Governor Parson and the Missouri Department of Transportation are offering special permits and extended hours to truckers responding to the COVID-19 pandemic.
"The volume of goods that are being transported, particularly to grocery stores right now is unfathomable, its 2-3 times the Christmas rush, Black Friday type volume," said Tom Crawford, President and CEO of the Missouri Trucking Association.
The Missouri Trucking Association represents truckers and trucking companies in front of state agencies and state and federal legislature.
"72% of Missouri's communities get their goods exclusively by trucks, nobody else gets it there except by the trucks, so a lot of places you see around the state and the country, truckers get there every day, every week, you know whatever their schedule is -- they'll get there," Crawford said.
In response to Governor Parson's state of emergency declaration, MoDOT is now allowing for heavier truckloads of goods to travel on Missouri highways until April 30th.
Under the weight allowance, truckers are allowed to haul up to 100,000 pounds as long as their trailers are at least 53-feet long.
MoDOT is also temporarily suspending Missouri International Registration Plans and International Fuel Tax Agreements during the pandemic.
"Most of what we get today has been on a truck at some point, so it's important that we keep our truck drivers safe and a lot of the things that you're seeing today are a result of trying to keep them safe on the road," Crawford said.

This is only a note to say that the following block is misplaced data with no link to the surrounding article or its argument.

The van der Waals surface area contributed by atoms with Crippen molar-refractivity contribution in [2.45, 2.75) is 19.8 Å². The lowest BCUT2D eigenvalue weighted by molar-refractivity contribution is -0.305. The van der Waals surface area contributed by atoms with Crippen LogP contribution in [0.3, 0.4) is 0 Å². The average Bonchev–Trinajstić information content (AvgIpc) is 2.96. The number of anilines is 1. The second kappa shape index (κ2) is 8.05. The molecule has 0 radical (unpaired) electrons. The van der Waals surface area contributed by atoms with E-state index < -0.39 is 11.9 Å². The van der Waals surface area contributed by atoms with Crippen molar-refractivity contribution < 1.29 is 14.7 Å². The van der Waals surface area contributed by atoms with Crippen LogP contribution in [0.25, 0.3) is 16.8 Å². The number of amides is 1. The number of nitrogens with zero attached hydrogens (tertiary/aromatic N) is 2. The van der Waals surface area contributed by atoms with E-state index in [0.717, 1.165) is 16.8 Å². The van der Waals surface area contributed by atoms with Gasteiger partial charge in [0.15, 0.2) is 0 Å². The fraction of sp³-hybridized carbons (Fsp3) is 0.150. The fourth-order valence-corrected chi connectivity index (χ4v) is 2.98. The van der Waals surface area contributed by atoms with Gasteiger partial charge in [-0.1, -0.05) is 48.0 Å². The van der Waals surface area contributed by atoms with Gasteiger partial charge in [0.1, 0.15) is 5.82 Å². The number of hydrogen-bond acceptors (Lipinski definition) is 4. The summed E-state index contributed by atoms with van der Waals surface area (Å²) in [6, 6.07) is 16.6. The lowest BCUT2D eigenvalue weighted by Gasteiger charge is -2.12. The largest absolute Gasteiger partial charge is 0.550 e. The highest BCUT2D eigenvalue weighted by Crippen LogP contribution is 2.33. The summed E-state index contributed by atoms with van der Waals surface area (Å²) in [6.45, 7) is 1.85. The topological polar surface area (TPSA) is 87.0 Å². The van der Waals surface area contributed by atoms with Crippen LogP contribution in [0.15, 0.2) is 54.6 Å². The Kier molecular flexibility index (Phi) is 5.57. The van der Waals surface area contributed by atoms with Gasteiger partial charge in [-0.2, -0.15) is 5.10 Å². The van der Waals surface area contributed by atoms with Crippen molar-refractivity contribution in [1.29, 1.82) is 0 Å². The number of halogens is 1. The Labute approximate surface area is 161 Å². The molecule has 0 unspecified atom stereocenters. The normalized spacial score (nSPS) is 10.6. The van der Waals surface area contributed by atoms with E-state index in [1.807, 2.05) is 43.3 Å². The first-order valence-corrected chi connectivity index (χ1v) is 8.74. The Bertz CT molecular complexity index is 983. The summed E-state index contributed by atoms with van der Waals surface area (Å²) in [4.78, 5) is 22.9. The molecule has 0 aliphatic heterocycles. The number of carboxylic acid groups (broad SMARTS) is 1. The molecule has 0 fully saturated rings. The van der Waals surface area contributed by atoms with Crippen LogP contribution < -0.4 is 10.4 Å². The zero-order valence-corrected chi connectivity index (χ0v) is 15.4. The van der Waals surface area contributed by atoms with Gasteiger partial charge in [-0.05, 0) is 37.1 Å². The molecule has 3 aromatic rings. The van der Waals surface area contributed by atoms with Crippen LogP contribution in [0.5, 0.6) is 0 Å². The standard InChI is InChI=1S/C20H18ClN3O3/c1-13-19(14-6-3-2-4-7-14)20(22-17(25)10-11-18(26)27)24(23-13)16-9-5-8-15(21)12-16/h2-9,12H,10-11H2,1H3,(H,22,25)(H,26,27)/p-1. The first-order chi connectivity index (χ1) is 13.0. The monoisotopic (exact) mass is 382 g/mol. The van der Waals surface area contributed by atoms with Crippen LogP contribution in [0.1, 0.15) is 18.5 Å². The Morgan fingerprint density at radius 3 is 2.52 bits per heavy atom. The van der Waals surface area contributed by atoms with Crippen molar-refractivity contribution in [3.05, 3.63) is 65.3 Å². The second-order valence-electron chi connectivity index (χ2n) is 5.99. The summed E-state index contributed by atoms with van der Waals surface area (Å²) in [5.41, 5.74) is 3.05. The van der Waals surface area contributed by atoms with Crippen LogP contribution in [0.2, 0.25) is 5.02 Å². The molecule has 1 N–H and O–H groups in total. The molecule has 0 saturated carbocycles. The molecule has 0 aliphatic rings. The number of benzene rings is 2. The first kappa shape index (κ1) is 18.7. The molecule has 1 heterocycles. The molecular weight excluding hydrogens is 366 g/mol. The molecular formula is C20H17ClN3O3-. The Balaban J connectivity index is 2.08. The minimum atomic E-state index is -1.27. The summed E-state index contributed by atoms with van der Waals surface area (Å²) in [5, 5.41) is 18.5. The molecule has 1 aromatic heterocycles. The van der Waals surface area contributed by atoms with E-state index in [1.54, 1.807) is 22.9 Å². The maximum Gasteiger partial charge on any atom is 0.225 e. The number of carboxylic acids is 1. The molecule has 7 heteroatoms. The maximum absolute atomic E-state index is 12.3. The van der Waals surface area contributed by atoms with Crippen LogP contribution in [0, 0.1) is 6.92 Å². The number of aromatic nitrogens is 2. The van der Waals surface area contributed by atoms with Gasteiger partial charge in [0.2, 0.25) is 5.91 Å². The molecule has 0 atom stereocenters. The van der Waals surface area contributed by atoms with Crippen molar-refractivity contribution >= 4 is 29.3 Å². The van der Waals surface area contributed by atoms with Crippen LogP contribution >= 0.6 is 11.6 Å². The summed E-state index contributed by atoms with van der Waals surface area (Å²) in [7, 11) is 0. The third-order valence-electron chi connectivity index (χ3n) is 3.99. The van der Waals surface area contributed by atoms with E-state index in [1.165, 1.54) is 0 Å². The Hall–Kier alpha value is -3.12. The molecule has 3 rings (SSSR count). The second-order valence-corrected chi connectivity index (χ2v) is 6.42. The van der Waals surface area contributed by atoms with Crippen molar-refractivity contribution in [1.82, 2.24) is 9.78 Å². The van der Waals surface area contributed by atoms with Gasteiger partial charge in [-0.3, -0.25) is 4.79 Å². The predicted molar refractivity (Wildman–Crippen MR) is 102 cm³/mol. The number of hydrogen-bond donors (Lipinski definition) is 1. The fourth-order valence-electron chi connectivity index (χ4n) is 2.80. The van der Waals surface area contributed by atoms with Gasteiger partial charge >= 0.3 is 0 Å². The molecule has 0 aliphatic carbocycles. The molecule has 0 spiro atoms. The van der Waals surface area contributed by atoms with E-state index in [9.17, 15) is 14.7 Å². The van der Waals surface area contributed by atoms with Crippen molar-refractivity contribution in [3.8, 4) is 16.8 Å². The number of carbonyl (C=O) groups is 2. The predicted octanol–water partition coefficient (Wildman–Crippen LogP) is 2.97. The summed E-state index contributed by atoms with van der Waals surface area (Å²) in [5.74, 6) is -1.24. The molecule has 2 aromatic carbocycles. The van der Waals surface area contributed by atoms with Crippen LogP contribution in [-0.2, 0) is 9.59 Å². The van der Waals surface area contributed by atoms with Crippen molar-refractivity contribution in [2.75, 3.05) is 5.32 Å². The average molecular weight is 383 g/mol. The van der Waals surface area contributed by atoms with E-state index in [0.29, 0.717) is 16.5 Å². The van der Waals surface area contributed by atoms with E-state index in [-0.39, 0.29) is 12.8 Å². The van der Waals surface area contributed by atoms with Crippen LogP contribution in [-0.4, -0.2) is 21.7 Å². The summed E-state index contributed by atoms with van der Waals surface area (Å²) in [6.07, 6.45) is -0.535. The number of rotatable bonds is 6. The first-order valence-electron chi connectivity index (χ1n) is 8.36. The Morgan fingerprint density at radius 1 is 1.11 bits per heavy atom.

Earlier this month, the Federal Motor Carrier Safety Administration also issued a national emergency declaration to provide hours-of-service regulatory relief to commercial vehicle drivers transporting emergency relief in response to the pandemic.
"You don't have to comply with the hours of service if you're hauling essential commodities," Crawford said.
Amidst the pandemic, restaurants are also stepping in to help truckers get a place to eat and stop during most counties' stay-at-home and social distancing orders.
"You know drivers carry some food, they carry some things in a small refrigerator but they don't carry enough to stay out weeks and weeks at a time," Crawford said. "So being able to get a hot meal, being able to get any meal that's delivered has been critically important."
Truck stops are also playing a part in helping truckers by giving them a place to clean up.
"You know they use truck stops for the daily essentials," Crawford said. "Not just restroom breaks, but also taking showers and cleaning up and being presentable and so having that opportunity is big, while you're out on the road and away from your family."